Reflections: Scenes from Jamaica Bay

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Rockaway is surrounded by thousands of acres of parkland, hosting diverse wildlife, important cultural sites, and picturesque natural areas including Jamaica Bay, an urban tidal estuary. As a public-private partnership, the Jamaica Bay-Rockaway Parks Conservancy supports 10,000 acres of this parkland and hosts programming and stewardship events in parks throughout the year, including co-hosting the bi-annual Rockaway! Free Arts Festival. To highlight Jamaica Bay and Rockaway parks and raise awareness about these spaces, the Conservancy is launching a new revolving art installation, Reflections. Reflections, viewable safely at the Conservancy’s storefront window, will host works by local artists throughout the year, reflecting on the natural beauty and cultural importance of our parks.

To kick-off the installation, Don Riepe, Jamaica Bay Guardian and Director of the Northeast Chapter of the American Littoral Society, presents Scenes from Jamaica Bay highlighting wildlife and unique ecology found in this urban tidal estuary. Thirteen original photographs present an important look at wildlife and natural areas found in Jamaica Bay and Rockaway, including osprey, snowy owl, skimmers, painted turtles, humpback whale and more.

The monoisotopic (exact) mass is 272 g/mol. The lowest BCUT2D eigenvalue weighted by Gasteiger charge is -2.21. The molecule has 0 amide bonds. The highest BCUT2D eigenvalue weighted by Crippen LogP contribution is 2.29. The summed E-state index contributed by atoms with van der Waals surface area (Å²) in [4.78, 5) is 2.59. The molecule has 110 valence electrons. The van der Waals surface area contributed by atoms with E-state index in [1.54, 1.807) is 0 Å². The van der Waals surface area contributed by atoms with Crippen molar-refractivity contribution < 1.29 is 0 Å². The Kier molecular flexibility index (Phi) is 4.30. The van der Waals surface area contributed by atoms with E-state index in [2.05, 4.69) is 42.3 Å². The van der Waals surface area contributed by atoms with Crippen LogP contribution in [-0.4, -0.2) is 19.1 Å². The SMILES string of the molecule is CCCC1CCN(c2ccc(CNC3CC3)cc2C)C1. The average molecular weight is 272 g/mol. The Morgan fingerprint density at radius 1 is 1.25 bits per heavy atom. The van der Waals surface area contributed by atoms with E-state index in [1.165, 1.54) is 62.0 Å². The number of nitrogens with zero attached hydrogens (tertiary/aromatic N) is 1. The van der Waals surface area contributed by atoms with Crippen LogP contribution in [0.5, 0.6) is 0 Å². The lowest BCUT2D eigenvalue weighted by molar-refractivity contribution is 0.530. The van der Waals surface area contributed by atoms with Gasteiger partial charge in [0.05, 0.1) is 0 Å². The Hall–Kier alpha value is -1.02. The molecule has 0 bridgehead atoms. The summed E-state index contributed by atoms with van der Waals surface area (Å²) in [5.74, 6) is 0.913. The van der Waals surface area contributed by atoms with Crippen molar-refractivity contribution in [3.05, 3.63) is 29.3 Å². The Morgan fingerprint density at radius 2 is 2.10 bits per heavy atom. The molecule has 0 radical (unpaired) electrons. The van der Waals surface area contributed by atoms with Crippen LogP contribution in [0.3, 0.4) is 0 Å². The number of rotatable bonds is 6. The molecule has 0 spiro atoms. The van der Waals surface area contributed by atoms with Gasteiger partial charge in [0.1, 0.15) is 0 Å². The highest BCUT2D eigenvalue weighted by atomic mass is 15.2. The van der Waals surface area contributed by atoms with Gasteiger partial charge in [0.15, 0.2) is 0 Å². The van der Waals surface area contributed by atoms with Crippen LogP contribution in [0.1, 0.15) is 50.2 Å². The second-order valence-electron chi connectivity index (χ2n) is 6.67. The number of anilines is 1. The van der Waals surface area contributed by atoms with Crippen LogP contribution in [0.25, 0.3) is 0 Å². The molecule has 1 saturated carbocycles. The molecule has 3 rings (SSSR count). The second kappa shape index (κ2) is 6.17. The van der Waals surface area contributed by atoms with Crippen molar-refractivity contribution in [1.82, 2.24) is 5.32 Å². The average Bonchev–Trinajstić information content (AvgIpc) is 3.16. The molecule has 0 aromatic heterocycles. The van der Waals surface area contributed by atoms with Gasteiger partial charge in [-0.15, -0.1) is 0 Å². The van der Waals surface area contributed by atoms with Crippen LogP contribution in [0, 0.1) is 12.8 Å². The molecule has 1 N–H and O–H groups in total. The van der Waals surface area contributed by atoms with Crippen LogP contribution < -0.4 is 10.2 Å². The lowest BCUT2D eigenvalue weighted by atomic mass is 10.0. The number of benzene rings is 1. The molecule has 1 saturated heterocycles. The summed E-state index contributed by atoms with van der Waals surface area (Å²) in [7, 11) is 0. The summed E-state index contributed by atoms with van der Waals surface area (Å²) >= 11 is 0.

Retired from the National Park Service in 2003, Mr. Riepe worked as a naturalist ranger and manager of the Jamaica Bay Wildlife Refuge and serves on the advisory board of NYC Audubon and is co-chair of the Jamaica Bay Task Force. Mr. Riepe has written many articles on natural history subjects and his photographs have been published in journals including Scientific American, National Wildlife, Audubon, Defenders, Underwater Naturalist, Parade, and The New York Times.

“In my many years exploring Jamaica Bay, I can always find something new to celebrate. Our parks are diverse and unique to New York City. In this urban environment, I’m pleased to offer photographs of wildlife and natural areas found throughout the Bay,” Riepe said.

“We are thrilled to host original photographs by Don Riepe as part of our inaugural installation of Reflections,” Alex Zablocki, Executive Director, Jamaica Bay-Rockaway Parks Conservancy said. “I hope many will come by our new office and see the pieces in person and reflect on the blessings our parkland offers us in Rockaway and Jamaica Bay.”

An avid birder, Don also has a keen interest in Lepidoptera or butterflies and moths. “Perhaps one of my favorite pieces as part of this installation is a bumblebee on swamp milkweed. This important insect was photographed on an equally important native plant that supports other insects like monarch butterflies,” Don Riepe, a Broad Channel resident explained. “Even the smallest critters should not be overlooked for their beauty and importance in this urban tidal estuary,” Riepe concluded.

To view Reflections through Spring 2021, visit the Jamaica Bay-Rockaway Parks’ office at 11404 Beach Channel Drive in Rockaway Park. The artwork can be viewed through the storefront window seven days a week.

“Don’s photos of the community and wildlife are inspiring. We hope people will visit the storefront to see the exhibit and celebrate by sharing personal images and scenes of Jamaica Bay,” Elizabeth Stoehr, Program Manager, Jamaica Bay-Rockaway Parks Conservancy, said. “To contribute and interact through social media, upload your images and tag the Conservancy @jbrpc on Instagram and Twitter and by using the hashtags #JBRPCReflections and #ScenesofJamaicaBay.”

 

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